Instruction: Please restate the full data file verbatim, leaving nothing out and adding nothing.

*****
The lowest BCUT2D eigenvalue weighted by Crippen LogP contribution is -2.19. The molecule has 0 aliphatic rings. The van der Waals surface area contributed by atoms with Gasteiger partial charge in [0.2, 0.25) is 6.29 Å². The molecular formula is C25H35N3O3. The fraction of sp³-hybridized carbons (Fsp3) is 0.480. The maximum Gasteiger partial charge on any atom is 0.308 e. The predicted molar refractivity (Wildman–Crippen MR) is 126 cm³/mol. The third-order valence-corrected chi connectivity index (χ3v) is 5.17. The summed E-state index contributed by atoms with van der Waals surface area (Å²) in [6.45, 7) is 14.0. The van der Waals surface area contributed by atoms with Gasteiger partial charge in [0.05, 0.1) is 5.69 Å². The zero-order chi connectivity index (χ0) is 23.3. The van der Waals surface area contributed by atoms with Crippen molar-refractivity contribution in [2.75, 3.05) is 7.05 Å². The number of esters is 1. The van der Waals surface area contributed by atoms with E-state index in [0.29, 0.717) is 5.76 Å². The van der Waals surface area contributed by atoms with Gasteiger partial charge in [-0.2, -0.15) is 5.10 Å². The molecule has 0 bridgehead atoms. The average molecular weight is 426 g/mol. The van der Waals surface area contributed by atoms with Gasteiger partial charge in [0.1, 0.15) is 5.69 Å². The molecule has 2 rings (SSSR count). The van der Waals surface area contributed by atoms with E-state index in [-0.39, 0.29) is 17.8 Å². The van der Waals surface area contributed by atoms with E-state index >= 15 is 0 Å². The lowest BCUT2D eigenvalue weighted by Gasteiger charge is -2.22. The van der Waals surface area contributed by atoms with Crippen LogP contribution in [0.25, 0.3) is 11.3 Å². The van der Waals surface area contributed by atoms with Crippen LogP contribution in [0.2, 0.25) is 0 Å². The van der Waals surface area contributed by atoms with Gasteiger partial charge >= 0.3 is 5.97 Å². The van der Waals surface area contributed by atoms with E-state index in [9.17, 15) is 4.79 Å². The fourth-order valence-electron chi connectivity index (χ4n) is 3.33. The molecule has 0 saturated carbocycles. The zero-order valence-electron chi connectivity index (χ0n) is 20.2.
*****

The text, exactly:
The lowest BCUT2D eigenvalue weighted by Crippen LogP contribution is -2.19. The molecule has 0 aliphatic rings. The van der Waals surface area contributed by atoms with Gasteiger partial charge in [0.2, 0.25) is 6.29 Å². The molecular formula is C25H35N3O3. The fraction of sp³-hybridized carbons (Fsp3) is 0.480. The maximum Gasteiger partial charge on any atom is 0.308 e. The predicted molar refractivity (Wildman–Crippen MR) is 126 cm³/mol. The third-order valence-corrected chi connectivity index (χ3v) is 5.17. The summed E-state index contributed by atoms with van der Waals surface area (Å²) in [6.45, 7) is 14.0. The van der Waals surface area contributed by atoms with Gasteiger partial charge in [0.05, 0.1) is 5.69 Å². The zero-order chi connectivity index (χ0) is 23.3. The van der Waals surface area contributed by atoms with Crippen molar-refractivity contribution in [2.75, 3.05) is 7.05 Å². The number of esters is 1. The van der Waals surface area contributed by atoms with E-state index in [0.29, 0.717) is 5.76 Å². The van der Waals surface area contributed by atoms with Gasteiger partial charge in [-0.2, -0.15) is 5.10 Å². The molecule has 0 bridgehead atoms. The average molecular weight is 426 g/mol. The van der Waals surface area contributed by atoms with Gasteiger partial charge in [0.1, 0.15) is 5.69 Å². The molecule has 2 rings (SSSR count). The van der Waals surface area contributed by atoms with E-state index in [-0.39, 0.29) is 17.8 Å². The van der Waals surface area contributed by atoms with E-state index >= 15 is 0 Å². The lowest BCUT2D eigenvalue weighted by Gasteiger charge is -2.22. The van der Waals surface area contributed by atoms with Crippen LogP contribution in [0.25, 0.3) is 11.3 Å². The van der Waals surface area contributed by atoms with Crippen LogP contribution in [0.2, 0.25) is 0 Å². The van der Waals surface area contributed by atoms with Gasteiger partial charge >= 0.3 is 5.97 Å². The van der Waals surface area contributed by atoms with E-state index in [9.17, 15) is 4.79 Å². The fourth-order valence-electron chi connectivity index (χ4n) is 3.33. The molecule has 0 saturated carbocycles. The zero-order valence-electron chi connectivity index (χ0n) is 20.2.